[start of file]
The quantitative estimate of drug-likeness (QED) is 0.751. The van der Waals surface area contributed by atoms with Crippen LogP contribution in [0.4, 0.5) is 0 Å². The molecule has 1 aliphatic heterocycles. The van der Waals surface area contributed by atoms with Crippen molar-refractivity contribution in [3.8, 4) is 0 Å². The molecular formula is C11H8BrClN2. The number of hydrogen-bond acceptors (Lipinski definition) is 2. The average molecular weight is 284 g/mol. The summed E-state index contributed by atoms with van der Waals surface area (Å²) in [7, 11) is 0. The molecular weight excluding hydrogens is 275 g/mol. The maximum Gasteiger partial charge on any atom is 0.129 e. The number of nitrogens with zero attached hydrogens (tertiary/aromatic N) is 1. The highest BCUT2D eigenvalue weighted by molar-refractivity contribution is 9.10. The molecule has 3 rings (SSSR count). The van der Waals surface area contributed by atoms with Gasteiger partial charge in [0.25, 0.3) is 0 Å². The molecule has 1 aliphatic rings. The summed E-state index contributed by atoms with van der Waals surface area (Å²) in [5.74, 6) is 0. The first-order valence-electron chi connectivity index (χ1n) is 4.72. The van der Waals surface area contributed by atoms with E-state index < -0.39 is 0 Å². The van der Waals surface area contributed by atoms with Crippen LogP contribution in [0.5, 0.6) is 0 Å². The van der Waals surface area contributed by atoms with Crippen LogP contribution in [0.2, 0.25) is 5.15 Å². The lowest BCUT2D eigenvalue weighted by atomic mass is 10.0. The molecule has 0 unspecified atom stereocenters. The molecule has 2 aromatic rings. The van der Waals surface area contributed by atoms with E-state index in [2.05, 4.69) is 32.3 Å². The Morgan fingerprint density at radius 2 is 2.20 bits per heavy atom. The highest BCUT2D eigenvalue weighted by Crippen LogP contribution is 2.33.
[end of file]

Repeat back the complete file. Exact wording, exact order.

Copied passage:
The quantitative estimate of drug-likeness (QED) is 0.751. The van der Waals surface area contributed by atoms with Crippen LogP contribution in [0.4, 0.5) is 0 Å². The molecule has 1 aliphatic heterocycles. The van der Waals surface area contributed by atoms with Crippen molar-refractivity contribution in [3.8, 4) is 0 Å². The molecular formula is C11H8BrClN2. The number of hydrogen-bond acceptors (Lipinski definition) is 2. The average molecular weight is 284 g/mol. The summed E-state index contributed by atoms with van der Waals surface area (Å²) in [7, 11) is 0. The molecular weight excluding hydrogens is 275 g/mol. The maximum Gasteiger partial charge on any atom is 0.129 e. The number of nitrogens with zero attached hydrogens (tertiary/aromatic N) is 1. The highest BCUT2D eigenvalue weighted by molar-refractivity contribution is 9.10. The molecule has 3 rings (SSSR count). The van der Waals surface area contributed by atoms with Gasteiger partial charge in [0.25, 0.3) is 0 Å². The molecule has 1 aliphatic rings. The summed E-state index contributed by atoms with van der Waals surface area (Å²) in [5.74, 6) is 0. The first-order valence-electron chi connectivity index (χ1n) is 4.72. The van der Waals surface area contributed by atoms with E-state index < -0.39 is 0 Å². The van der Waals surface area contributed by atoms with Crippen LogP contribution in [0.5, 0.6) is 0 Å². The van der Waals surface area contributed by atoms with Crippen LogP contribution in [0.2, 0.25) is 5.15 Å². The lowest BCUT2D eigenvalue weighted by atomic mass is 10.0. The molecule has 0 unspecified atom stereocenters. The molecule has 2 aromatic rings. The van der Waals surface area contributed by atoms with E-state index in [2.05, 4.69) is 32.3 Å². The Morgan fingerprint density at radius 2 is 2.20 bits per heavy atom. The highest BCUT2D eigenvalue weighted by Crippen LogP contribution is 2.33.